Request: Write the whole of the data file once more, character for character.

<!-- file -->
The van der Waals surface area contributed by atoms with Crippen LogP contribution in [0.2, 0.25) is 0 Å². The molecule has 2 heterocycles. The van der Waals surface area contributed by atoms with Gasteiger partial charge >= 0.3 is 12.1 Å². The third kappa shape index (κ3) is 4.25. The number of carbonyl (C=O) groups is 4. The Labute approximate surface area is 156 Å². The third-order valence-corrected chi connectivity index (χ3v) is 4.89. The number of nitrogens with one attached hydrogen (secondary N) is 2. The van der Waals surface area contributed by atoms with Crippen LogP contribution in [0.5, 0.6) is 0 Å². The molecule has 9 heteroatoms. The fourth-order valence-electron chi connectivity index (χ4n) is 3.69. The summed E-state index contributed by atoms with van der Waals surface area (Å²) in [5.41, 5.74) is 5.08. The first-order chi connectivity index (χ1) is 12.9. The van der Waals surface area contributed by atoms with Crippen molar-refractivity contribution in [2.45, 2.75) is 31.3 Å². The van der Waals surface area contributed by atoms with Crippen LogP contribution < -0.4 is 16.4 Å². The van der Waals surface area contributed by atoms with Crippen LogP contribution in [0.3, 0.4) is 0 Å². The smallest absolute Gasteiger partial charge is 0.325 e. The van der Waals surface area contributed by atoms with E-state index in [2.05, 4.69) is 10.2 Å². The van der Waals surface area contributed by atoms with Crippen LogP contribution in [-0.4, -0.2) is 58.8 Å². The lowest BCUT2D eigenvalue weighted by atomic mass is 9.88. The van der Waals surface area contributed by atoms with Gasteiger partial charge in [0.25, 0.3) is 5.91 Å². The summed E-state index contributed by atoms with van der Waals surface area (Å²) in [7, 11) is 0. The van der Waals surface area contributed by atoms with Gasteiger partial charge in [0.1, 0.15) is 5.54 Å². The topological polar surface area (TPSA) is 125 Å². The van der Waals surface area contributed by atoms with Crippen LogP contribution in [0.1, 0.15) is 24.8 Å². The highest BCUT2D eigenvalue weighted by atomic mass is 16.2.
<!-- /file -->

The van der Waals surface area contributed by atoms with Crippen LogP contribution in [0.2, 0.25) is 0 Å². The molecule has 2 heterocycles. The van der Waals surface area contributed by atoms with Gasteiger partial charge >= 0.3 is 12.1 Å². The third kappa shape index (κ3) is 4.25. The number of carbonyl (C=O) groups is 4. The Labute approximate surface area is 156 Å². The third-order valence-corrected chi connectivity index (χ3v) is 4.89. The number of nitrogens with one attached hydrogen (secondary N) is 2. The van der Waals surface area contributed by atoms with Crippen LogP contribution in [0.5, 0.6) is 0 Å². The molecule has 9 heteroatoms. The fourth-order valence-electron chi connectivity index (χ4n) is 3.69. The summed E-state index contributed by atoms with van der Waals surface area (Å²) in [5.41, 5.74) is 5.08. The first-order chi connectivity index (χ1) is 12.9. The van der Waals surface area contributed by atoms with Crippen molar-refractivity contribution in [2.45, 2.75) is 31.3 Å². The van der Waals surface area contributed by atoms with Crippen LogP contribution < -0.4 is 16.4 Å². The van der Waals surface area contributed by atoms with Crippen LogP contribution in [0.3, 0.4) is 0 Å². The smallest absolute Gasteiger partial charge is 0.325 e. The van der Waals surface area contributed by atoms with E-state index in [2.05, 4.69) is 10.2 Å². The van der Waals surface area contributed by atoms with Crippen LogP contribution in [-0.4, -0.2) is 58.8 Å². The lowest BCUT2D eigenvalue weighted by atomic mass is 9.88. The van der Waals surface area contributed by atoms with Gasteiger partial charge in [0.25, 0.3) is 5.91 Å². The summed E-state index contributed by atoms with van der Waals surface area (Å²) in [7, 11) is 0. The van der Waals surface area contributed by atoms with Gasteiger partial charge in [0.1, 0.15) is 5.54 Å². The topological polar surface area (TPSA) is 125 Å². The van der Waals surface area contributed by atoms with Crippen LogP contribution in [0.1, 0.15) is 24.8 Å². The highest BCUT2D eigenvalue weighted by atomic mass is 16.2.